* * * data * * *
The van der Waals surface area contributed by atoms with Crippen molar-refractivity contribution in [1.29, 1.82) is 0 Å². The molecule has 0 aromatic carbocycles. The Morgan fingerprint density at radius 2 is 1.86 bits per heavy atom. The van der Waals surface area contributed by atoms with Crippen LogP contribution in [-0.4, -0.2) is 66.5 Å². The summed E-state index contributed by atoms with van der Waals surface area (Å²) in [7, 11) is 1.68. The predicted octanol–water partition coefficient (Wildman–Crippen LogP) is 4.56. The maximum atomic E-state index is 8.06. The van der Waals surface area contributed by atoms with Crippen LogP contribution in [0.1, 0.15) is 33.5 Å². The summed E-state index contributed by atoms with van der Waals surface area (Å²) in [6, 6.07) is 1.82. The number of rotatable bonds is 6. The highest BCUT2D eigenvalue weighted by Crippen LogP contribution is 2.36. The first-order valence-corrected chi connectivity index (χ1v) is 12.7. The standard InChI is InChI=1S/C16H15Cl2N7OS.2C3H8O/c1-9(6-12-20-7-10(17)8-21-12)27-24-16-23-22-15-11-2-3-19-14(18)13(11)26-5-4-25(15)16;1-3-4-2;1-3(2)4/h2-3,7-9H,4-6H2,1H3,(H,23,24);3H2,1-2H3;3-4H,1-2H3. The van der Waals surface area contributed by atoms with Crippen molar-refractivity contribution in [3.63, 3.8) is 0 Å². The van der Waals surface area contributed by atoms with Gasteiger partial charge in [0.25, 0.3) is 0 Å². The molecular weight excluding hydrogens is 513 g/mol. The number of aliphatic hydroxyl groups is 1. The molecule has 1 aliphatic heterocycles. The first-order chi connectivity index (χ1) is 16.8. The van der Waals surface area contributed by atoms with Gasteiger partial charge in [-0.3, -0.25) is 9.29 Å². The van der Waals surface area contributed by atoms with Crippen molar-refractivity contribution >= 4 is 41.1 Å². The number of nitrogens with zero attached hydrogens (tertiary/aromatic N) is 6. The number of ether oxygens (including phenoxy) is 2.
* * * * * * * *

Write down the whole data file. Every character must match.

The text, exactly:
The van der Waals surface area contributed by atoms with Crippen molar-refractivity contribution in [1.29, 1.82) is 0 Å². The molecule has 0 aromatic carbocycles. The Morgan fingerprint density at radius 2 is 1.86 bits per heavy atom. The van der Waals surface area contributed by atoms with Crippen LogP contribution in [-0.4, -0.2) is 66.5 Å². The summed E-state index contributed by atoms with van der Waals surface area (Å²) in [7, 11) is 1.68. The predicted octanol–water partition coefficient (Wildman–Crippen LogP) is 4.56. The maximum atomic E-state index is 8.06. The van der Waals surface area contributed by atoms with Crippen LogP contribution in [0.1, 0.15) is 33.5 Å². The summed E-state index contributed by atoms with van der Waals surface area (Å²) in [6, 6.07) is 1.82. The number of rotatable bonds is 6. The highest BCUT2D eigenvalue weighted by Crippen LogP contribution is 2.36. The first-order valence-corrected chi connectivity index (χ1v) is 12.7. The standard InChI is InChI=1S/C16H15Cl2N7OS.2C3H8O/c1-9(6-12-20-7-10(17)8-21-12)27-24-16-23-22-15-11-2-3-19-14(18)13(11)26-5-4-25(15)16;1-3-4-2;1-3(2)4/h2-3,7-9H,4-6H2,1H3,(H,23,24);3H2,1-2H3;3-4H,1-2H3. The van der Waals surface area contributed by atoms with Crippen molar-refractivity contribution in [3.63, 3.8) is 0 Å². The van der Waals surface area contributed by atoms with Gasteiger partial charge in [0.25, 0.3) is 0 Å². The molecular weight excluding hydrogens is 513 g/mol. The number of aliphatic hydroxyl groups is 1. The molecule has 1 aliphatic heterocycles. The first-order chi connectivity index (χ1) is 16.8. The van der Waals surface area contributed by atoms with Gasteiger partial charge in [-0.3, -0.25) is 9.29 Å². The van der Waals surface area contributed by atoms with Crippen molar-refractivity contribution >= 4 is 41.1 Å². The number of nitrogens with zero attached hydrogens (tertiary/aromatic N) is 6. The number of ether oxygens (including phenoxy) is 2.